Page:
Beware the Graham-Cassidy Affordable Care Act repeal currently floating in the Senate. Seen as the last possible ACA repeal this year, Graham-Cassidy has the same old opt-outs from community rating and pre-existing condition protections that we saw in the earlier GOP proposals that would price older and ailing patients out of the market. Graham-Cassidy would end the tax credits and subsidies that make individual coverage affordable for thousands of South Dakotans and are particularly valuable to rural folks, who have a higher proportion of self-employed (read, farmers and ranchers!) people who don’t have access to employer-based coverage.
But watch out: Graham-Cassidy includes a trick that might look good to ACA-recalcitrant states like ours. The Republican bill keeps some of the Affordable Care Act’s taxes but robs from smart states that expanded Medicaid and redistributes cash to us laggards in less effective block grants:
The plan centers around block-granting billions of dollars in Obamacare taxes that currently fund states’ Medicaid expansions and individual health insurance subsidies. The money would be funneled through the popular Children’s Health Insurance Program, a long-standing block grant to provide care for low- and moderate-income children.
The block-grant formula would generally redistribute money away from states that expanded Medicaid under Obamacare and spread them across the country, boosting the amount of federal money headed to states — largely controlled by Republicans — that refused to expand Medicaid.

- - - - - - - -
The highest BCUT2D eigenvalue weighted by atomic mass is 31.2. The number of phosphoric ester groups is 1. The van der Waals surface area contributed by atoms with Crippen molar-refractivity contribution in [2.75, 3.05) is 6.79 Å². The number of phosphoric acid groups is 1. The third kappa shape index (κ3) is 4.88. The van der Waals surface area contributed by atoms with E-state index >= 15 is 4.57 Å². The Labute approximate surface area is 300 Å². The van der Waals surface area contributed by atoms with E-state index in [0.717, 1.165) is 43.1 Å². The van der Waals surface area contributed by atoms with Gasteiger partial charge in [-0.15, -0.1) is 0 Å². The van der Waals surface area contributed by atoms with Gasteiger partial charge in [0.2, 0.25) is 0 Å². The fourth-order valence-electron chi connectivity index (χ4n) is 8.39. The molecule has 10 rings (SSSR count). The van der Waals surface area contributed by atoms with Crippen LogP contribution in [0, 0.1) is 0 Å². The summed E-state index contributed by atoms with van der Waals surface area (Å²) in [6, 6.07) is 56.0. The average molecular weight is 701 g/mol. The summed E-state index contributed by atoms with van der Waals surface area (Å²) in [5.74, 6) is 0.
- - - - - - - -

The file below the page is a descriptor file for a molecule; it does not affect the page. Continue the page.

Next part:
Cassidy, in rejecting criticism of the proposal as “partisan,” said Democratic senators from purple states where Republican governors or legislatures blocked Medicaid expansion — a list that includes Virginia, Wisconsin and Indiana — should back the plan because of the increased money [Bryn Stole, “Cassidy, Graham Unveil Last-Ditch Obamacare Repeal Bill,” Tribune News Service via Governing, 2017.09.15].
CBO says it won’t be able to fully score Graham-Cassidy before the September 30 deadline for passing measures with 51 votes. But given that the bill removes requirements that states spend those block grants on getting people health insurance, Graham-Cassidy likely produces the same result as the Republicans’ last three swings: millions of Americans go uninsured.
Senator John Thune said last week that passage of Graham-Cassidy is unlikely. Senator Mike Rounds shares that pessimism but says he likes the original concept. Don’t let them get fooled by any promises of more money and freedom for South Dakota. Get back on the phone and fax and tell your Senators that they still haven’t come up with a health care plan that improves on the status quo.